Emerging adults are particularly at-risk for psychiatric disorder. In a given year, over 40% of U.S. 18 to 29 year-olds meets criteria for psychiatric disorder, a higher rate than for any other adult age group. The most common disorders are anxiety (22.3%), substance use (22.0%), and mood disorders (22.0%). Among emerging adults who experience anxiety disorders, specific phobia is most common (10.3%). However, approximately 1 in 10 (9.3%) meet criteria for social phobia, a particular challenge during this stage of life when they are expected to make connections in the adult world—meet new people, make coworker acquaintances, and explore intimate relationships. While nicotine dependence accounts for a substantial proportion of the 18-to-29 year-old population meeting criteria for substance disorder, 16.7%, a full 7% meet criteria for alcohol abuse/ dependence and almost 4% meet criteria for drug abuse/dependence. Major depressive disorder is the most common of the mood disorders, 8.3% (Kessler, Berglund, Demler, Jin, & Walters, 2005; Table 2).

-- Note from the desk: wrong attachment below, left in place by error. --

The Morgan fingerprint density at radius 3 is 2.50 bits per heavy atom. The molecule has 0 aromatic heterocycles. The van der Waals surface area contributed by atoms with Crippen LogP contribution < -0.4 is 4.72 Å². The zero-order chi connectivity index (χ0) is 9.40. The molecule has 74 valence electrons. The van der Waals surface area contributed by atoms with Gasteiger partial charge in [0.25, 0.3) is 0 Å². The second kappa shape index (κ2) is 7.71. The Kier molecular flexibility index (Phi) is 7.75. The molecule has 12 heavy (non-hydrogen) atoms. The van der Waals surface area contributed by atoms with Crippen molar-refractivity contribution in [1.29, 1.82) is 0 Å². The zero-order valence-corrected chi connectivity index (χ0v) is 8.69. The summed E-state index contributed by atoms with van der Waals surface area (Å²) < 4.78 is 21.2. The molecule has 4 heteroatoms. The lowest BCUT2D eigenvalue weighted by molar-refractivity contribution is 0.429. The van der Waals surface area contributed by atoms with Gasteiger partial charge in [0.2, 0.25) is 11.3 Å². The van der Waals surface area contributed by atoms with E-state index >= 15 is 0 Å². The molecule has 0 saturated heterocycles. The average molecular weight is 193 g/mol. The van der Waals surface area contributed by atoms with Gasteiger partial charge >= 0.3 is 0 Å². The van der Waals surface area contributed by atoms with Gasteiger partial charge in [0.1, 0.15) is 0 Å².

In emerging adulthood we are also more likely to see first diagnoses of less common, but more severe and chronic disorders. By definition, personality disorders are first diagnosed in the early adult years; approximately 20% of U.S. emerging adults (18 to 25) meet criteria for at least one personality disorder (Blanco et al., 2008). Disorders with psychotic features also commonly onset during emerging adulthood. One of the main features of schizophrenia is onset in early adulthood when prevalence is .5 to 1.5% and incidence is .5 to 5.0% (APA, 2000). Onset of psychotic symptoms specified with bipolar and major depressive disorder, is also primarily localized to emerging adulthood (Baldwin et al., 2005). The relative homogeneity of onset of psychotic disorders in emerging adulthood, specifically, suggests stagespecific neurobiological triggers and susceptibility genes. Distinct developmental courses of these disorders may begin in the earliest moments of development with delayed expression until emerging adulthood (Craddock, O’Donovan, & Owen, 2005; Keshavan, Berger, Zipursky, Wood, & Pantelis, 2005).